Apple Unveils New Subscription Plans For App Store
On Tuesday, Apple announced new terms for their App Store for content publishers. The terms will affect video sites like Hulu and Netflix, music streaming services like Rhapsody and Rdio, and magazines and newspapers like The New York Times.
There are a few basic pieces to the new App Store terms. If a content-publisher opts-in to Apple’s new terms, they will be required to offer sign up for their service within the app. If a new subscriber signs up for the app from Apple’s App Store, Apple will share in 30% of the revenue. If the user comes to the app from outside the App Store, the content publisher retains 100% of their revenue. The content publisher will also be required to offer sign up for the service outside of the App Store for the same price – or, at least, no less – than the price offered in the App Store.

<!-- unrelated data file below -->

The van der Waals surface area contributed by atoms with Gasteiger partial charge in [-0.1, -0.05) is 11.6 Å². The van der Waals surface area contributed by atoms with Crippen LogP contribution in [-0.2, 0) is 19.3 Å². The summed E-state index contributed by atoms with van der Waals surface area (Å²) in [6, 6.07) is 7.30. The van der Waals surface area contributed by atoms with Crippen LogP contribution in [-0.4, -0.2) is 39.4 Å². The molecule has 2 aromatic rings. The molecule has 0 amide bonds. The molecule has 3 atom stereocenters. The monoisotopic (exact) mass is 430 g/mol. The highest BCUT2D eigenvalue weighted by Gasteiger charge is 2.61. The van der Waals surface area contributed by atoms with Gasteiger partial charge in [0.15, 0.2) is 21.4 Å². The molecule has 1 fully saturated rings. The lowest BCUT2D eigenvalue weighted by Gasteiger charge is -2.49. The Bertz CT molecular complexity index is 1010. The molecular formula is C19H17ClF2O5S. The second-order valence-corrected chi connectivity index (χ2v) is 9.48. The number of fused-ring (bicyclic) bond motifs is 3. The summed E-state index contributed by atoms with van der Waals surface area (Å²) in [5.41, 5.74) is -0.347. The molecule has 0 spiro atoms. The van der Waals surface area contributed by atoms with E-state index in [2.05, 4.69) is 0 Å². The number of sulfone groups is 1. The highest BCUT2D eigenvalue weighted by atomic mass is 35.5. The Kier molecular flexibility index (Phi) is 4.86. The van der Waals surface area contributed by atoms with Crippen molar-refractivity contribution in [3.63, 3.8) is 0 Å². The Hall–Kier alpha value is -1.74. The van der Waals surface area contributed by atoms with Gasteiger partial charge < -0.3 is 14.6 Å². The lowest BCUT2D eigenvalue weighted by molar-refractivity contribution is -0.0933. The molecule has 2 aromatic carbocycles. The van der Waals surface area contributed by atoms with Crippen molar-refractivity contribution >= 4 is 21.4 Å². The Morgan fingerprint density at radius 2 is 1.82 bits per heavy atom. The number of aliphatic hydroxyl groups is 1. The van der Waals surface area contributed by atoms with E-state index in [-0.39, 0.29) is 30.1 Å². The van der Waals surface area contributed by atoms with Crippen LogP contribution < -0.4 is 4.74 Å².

What is Apples’s reasoning? “Our philosophy is simple,” said Apple’s CEO Steve Jobs in a press release. “We believe that this innovative subscription service will provide publishers with a brand new opportunity to expand digital access to their content onto the iPad, iPod touch and iPhone, delighting both new and existing subscribers.”
One of the first in the music space to speak on Apple’s new terms was Rhapsody’s President, Jon Irwin, who e-mailed a statement to news media outlets that called Apple’s new subscription terms “economically untenable.”
But, as TechCrunch points out in a complete analysis of Apple’s new subscription terms, “It may finally be the answer for getting people to pay for content such as magazines, online.”
And, as always, there really are two sides of the story. Both the content publishers and Apple bring a lot of value to each other. Apple has been doing loads of free marketing for content publishers with their insanely-popular App Store, and have taken many content publishers to places they probably never would have dreamed of going by themselves. But, without the content, Apple’s app store isn’t very sweet at all, is it?